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Building a data team at a mid-stage startup (erikbern.com)
607 points by squarecog 15 days ago | hide | past | favorite | 88 comments



This was wonderfully written and if your gonna start a data team, this is how you do it. But I can see that I’m the only one who thought it was crazy to start a data team in the first place.

This company makes 10M and spends 3M on the team and infrastructure to make data a core competency?

A vast majority of wins discussed were lowly differentiated web / mobile / supply chain analytics which they could have gotten and setup with 3rd party software for an order of magnitude cheaper.

I can only imagine what this hypothetical startup could have learned if they spent that money actually talking to customers, and running more experiments.

I’ve heard people talk about data as the new oil but for most companies it’s a lot closer uranium. Hard to find people who can to handle / process it correctly, nontrivial security/liabilities if PII is involved, expensive to store and a generally underwhelming return on effort relative to the anticipated utility.

My take away was that startups benefit tremendously from a data advisor role to get the data competency, as well as the educational and cultural benefits, but realistically the data infrastructure and analytics at that scale should have been bought not built. Obviously there are a couple of exceptions such regulatory reasons like hippa compliance for which building in-house can be the right choice if no vendor fits your use case.


As someone who reaches for code if they need to blow their nose, what is a 3rd party vendor going to supply that a “English-to-SQL translators” wont do?

(I have not finished the article, but the idea that devs / data scientists can be replaced by some vendors makes me wonder what I have missed)

Edit: Also love the Uranium quote :-)


So my assumption is that for a given business model, like e-commerce or Saas business much of the highest value analysis is fairly standardized and can be templated. For example breaking down conversion rate by weekly cohort is something that can be pretty easily be done in google analytics.

The problem with English to sql translators or most coders in general are the assumptions we make, in particular about the underlying data. For example, say we want a join two tables, so we write a query to join on two columns and often call it correct which it is from a logical or schema perspective it is. However, null values, defaults like 0, many to one relationships vs one to one relationships, issues with instrumentation such as networking timeouts or bot detection, etc all can impact the down stream metrics. My point is that when there are 500 lines of sql in a query such as those mentioned the article, there’s a lot of ways to be mostly correct but to cumulatively be wrong.

Like many popular enough open source tools, 3rd party vendors get battle tested, issues get found before you, and they can justify devoting more resources to rigorously ensure correctness than the average analyst has the time or energy todo because their business depend on you trusting the outputs.

I’m not saying you couldn’t do all this yourself. But given the sheer number of analytics tools that are reasonably priced, you might have chosen to spend your time on something more specialized like a recommendation system.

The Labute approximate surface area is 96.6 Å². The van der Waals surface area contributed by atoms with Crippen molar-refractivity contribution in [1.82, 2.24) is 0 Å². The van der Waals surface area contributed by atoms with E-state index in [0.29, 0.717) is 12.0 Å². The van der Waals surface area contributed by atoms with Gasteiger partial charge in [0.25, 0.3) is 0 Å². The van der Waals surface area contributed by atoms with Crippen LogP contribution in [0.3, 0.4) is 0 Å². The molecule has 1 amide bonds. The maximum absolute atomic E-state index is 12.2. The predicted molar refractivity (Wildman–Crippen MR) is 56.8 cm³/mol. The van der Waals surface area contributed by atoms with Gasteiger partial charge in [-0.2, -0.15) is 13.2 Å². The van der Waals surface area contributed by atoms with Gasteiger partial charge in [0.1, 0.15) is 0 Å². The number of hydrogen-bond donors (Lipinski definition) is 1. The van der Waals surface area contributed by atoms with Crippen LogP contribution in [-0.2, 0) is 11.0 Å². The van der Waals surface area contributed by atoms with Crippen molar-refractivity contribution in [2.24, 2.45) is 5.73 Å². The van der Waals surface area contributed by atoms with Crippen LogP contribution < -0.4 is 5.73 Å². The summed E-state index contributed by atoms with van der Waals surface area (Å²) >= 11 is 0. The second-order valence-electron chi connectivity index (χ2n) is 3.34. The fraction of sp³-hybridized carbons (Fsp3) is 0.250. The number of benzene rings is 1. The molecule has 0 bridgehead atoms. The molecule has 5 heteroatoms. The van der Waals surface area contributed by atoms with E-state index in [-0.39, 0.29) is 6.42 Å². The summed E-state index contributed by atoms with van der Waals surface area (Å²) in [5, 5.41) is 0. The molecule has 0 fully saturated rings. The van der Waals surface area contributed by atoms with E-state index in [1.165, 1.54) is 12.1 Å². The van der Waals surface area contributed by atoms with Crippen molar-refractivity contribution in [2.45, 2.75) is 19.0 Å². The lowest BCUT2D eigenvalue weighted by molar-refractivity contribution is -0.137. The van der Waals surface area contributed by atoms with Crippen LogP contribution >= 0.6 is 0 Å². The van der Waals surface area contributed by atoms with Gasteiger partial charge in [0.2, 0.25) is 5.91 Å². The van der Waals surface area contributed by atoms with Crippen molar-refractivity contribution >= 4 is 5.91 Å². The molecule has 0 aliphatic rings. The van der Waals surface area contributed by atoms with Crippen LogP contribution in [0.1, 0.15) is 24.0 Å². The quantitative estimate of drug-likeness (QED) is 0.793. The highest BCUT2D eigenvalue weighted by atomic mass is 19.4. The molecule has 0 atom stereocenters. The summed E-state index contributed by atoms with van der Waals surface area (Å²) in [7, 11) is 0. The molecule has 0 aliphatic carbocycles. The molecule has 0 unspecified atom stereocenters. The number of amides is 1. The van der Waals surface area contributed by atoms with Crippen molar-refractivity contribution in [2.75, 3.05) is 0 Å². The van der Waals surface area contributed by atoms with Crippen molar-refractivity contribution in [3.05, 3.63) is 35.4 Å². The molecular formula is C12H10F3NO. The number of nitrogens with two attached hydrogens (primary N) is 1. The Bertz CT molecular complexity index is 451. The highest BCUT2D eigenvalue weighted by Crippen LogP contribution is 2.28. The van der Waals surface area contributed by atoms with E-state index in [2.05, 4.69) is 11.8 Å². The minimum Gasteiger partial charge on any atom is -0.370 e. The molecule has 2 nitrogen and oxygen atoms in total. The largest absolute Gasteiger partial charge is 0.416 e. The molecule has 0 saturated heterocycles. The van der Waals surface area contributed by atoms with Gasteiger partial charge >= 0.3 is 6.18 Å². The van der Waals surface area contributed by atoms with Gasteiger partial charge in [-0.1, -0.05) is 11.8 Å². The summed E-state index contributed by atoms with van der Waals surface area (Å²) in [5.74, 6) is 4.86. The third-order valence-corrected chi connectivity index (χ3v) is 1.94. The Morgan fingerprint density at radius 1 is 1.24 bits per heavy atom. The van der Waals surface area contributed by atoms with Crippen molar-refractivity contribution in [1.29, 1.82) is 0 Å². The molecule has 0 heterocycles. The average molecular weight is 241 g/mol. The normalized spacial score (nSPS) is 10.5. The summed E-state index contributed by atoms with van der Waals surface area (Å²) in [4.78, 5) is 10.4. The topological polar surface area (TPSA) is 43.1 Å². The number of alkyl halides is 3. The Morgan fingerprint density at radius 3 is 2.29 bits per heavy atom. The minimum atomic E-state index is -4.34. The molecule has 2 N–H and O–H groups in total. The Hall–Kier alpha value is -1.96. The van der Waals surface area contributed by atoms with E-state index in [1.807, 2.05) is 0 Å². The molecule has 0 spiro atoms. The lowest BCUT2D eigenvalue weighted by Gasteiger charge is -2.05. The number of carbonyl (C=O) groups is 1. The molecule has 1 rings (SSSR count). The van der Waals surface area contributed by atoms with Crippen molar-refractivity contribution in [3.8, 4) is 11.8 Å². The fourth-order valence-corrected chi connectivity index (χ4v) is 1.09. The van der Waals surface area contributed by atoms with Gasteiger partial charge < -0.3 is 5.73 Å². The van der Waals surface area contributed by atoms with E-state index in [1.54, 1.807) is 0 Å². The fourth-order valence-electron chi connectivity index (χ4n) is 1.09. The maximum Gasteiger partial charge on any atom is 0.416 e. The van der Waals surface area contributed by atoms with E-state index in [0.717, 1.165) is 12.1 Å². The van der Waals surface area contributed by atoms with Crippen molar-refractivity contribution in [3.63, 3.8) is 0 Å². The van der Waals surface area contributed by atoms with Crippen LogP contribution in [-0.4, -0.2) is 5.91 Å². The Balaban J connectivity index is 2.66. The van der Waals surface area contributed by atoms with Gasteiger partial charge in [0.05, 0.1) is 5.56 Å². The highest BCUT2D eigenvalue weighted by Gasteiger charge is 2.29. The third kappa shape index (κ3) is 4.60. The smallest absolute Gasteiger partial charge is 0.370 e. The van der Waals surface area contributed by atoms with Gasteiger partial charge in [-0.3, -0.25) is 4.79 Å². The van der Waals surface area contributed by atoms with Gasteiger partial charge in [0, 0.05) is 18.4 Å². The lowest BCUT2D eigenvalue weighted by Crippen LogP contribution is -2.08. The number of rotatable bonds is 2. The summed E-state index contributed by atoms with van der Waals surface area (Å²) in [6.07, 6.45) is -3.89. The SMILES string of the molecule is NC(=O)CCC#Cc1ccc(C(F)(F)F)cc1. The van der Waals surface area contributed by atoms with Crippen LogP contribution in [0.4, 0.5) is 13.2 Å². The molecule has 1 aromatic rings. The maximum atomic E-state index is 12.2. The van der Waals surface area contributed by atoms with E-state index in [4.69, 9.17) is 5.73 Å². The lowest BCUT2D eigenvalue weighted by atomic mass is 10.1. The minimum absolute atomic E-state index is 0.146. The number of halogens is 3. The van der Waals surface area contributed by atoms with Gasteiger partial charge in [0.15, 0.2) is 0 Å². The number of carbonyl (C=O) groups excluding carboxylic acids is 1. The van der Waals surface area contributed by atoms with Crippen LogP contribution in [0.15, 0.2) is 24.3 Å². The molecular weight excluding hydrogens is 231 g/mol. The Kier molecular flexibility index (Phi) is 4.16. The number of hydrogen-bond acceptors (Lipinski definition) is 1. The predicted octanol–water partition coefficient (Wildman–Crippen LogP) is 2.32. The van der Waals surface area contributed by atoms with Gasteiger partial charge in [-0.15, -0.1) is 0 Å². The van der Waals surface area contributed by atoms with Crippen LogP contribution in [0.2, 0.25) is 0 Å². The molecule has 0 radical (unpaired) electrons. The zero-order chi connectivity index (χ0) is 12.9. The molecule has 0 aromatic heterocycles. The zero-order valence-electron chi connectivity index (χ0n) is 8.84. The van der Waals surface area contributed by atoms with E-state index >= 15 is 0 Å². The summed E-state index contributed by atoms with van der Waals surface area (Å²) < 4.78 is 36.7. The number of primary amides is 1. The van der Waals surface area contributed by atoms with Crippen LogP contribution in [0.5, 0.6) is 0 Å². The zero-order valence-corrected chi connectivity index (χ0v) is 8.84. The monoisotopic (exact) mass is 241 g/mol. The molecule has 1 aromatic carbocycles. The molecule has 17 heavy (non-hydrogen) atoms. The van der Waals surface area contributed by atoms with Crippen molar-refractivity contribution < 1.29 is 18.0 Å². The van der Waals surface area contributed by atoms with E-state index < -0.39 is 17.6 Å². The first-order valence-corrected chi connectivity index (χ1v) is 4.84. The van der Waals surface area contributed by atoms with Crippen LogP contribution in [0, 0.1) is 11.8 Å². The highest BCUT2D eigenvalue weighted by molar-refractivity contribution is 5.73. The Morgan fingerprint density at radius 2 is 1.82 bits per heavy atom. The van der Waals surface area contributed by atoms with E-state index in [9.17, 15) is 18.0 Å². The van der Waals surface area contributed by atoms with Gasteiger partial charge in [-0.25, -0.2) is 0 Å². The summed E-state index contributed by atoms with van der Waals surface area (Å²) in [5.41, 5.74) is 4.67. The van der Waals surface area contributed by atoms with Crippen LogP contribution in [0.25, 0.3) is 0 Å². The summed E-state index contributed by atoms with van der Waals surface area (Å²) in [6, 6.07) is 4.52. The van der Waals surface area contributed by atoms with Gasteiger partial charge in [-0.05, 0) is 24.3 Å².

can you point me at some of the vendors - I am missing a chunk of knowledge i suspect.

Or is this - for exmaple - people taking google analytics and producing analysis on top of that.?


Highly recommend Heap [1] - they have a neat approach that doesn’t require you to ‘decide’ which analytics you want to track ahead of time.

Disclaimer: I was an early engineer at Heap.

[1] https://heap.io/


Heap might be good but they are crazy expensive. We were quoted something like a quarter million dollars. Good luck getting that signed off, plus you still need quite technical analysts to run the thing.

I've found https://contentsquare.com/ to be much better received by juniors and seniors alike, and it's a fraction of the cost of heap.


I don’t know the specifics of what you were quoted, but a quarter million dollars (guessing per year?) does strike me as high.

Were you a later-stage startup by chance? The price point for pre-Series-C startups should be much, much lower.


That's odd. Why would you charge more for a post-series C startup or enterprise versus a pre-series C?


That’s generally how pricing works for SAAS products - most later stage customers have stricter or more customized needs. Think support SLAs, SSO, ACLs for their employees, etc.


Ah, so these do do web analytics on users - ok. That makes much more sense.


Very happy heap customer here. Been using it since 2016 or so and brought it from last company to my current startup. Autocapture is magic.

+2 on that! would love to know about what you think is worth investigating @zippy5


+1. @Zippy - May I ask for some of the vendors you refer to, please?

Also love the Uranium analogy.


So for example, the author saw that supply chain team had difficulty managing the complexity and scale of their analysis in large part due to the scalability of their spreadsheet solution. I would have pushed them to use Airtable which is basically a more scalable spreadsheet. By choosing the data pipeline route, the people who understand how to improve the supply chain model and the history of decisions that went into it, as well as previous missteps, now have limited ability to experiment with improving it. In my experience, every rewrite of a system has something lost in translation which makes me think that in the authors example that the life of the analysts got better but may have made the quality of supply chain model worse.